In the second half of 2017, I started struggling with motivation and finding meaning in training for Ironman Louisville. I was questioning whether I want to be doing this, which can of course have an impact on training and racing. I got to Louisville with a “just get through it” attitude, planning on taking a 6-month-minimum break from tri afterward. I had a poor race and mindset through the swim and bike, but then had the run of my life off of what may have been my lowest run volume leading up to an Ironman. It turned that whole taking a break idea on its head! It felt like jeez, I should probably see if there’s more where that came from. I decided to play it by ear for the off season and see if I wanted to keep going in the spring.
Some motivation came back and I signed up for the Wildflower Triathlon (half iron, May 5th) with the thinking that it’d be a tune up for IM Boulder (June 10th). I thought it’d be a great idea to do an early season Ironman, then I’d have a good chunk of the summer to explore our beautiful state more and spend more weekend time with Janée. We got into backpacking last fall and man, it felt like this is what I want to be doing. This is what I’ve been looking for. But, training always got in the way, and I started to resent having all my free time dominated by it. For our first outing, I rode 60 miles, gaining 6,700′ over 4 hours to the trailhead in the Rawah Wilderness. My brick “run” was hiking a 30lb pack to our camp spot over 5.5 miles with another 2,700′ of gain. The next day, we checked out Twin Crater Lakes, packed up, and hiked out. It sounds like an awful lot of work for such a short trip, but I thought it was amazing. Another time, I rode 90 miles, had a 4 mile brick run, then we showed up to the trailhead in the dark and hiked in. Not ideal!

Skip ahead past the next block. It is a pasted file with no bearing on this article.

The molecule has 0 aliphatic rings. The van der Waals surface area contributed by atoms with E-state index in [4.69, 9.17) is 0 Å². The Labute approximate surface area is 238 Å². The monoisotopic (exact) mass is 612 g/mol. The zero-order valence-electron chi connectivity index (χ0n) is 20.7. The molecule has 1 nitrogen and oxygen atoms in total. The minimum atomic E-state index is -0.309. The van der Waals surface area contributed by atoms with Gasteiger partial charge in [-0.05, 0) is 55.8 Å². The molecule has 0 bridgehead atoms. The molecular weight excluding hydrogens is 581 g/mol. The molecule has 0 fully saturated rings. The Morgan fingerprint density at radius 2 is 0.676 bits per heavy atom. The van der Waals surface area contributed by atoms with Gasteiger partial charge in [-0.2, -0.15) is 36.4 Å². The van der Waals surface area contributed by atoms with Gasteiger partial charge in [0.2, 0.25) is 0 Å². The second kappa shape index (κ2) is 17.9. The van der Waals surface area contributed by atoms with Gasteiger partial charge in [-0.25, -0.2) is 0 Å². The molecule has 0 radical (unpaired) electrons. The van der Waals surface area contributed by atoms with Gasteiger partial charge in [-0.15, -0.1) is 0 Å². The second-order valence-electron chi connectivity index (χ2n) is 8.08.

As training increased into the spring, the feelings I had during the fall started to creep back in, unfortunately, but I continued on. I got to Wildflower where I had also agreed to work the event, but got the short end of the deal because my counterpart needed to take a down day (DOT hours of service regulations) the day before the race. That meant I needed to unload 60 bikes, stand in the heat all day, reload all the bikes that weren’t picked up, all solo. I was exhausted just in time to prep for my race and head to bed, and it became a “just have fun with it” kind of race. I had a crappy swim followed by a lot of solo time on the bike, with my attitude not in the best place. So much for having fun with it, eh? Haha. It was during the bike that I decided I wouldn’t be racing IM Boulder and that I was actually going to take a break. I realized that I was training for this Ironman because I thought I should do it, not because I wanted to do it. The only thing that had been holding me back from cancelling was the thought of all the people who expected me to do it; all the coaching so far and all the people I’d told I would race it. It was surprisingly emotional for a bit there, and I think I even cried a little on the bike. Then, I got my first penalty in my racing “career.” For those who are familiar, it had to do with the “stagger rule,” and it did not give me any kind of unfair advantage so I am morally fine with it, but it certainly stung a lot. The run started with some stomach issues and I was running on egg shells for several miles (to try to prevent throwing up), but came around in the second half and ran alright. I think I finished around 20th, but didn’t really care. I was ready to move on.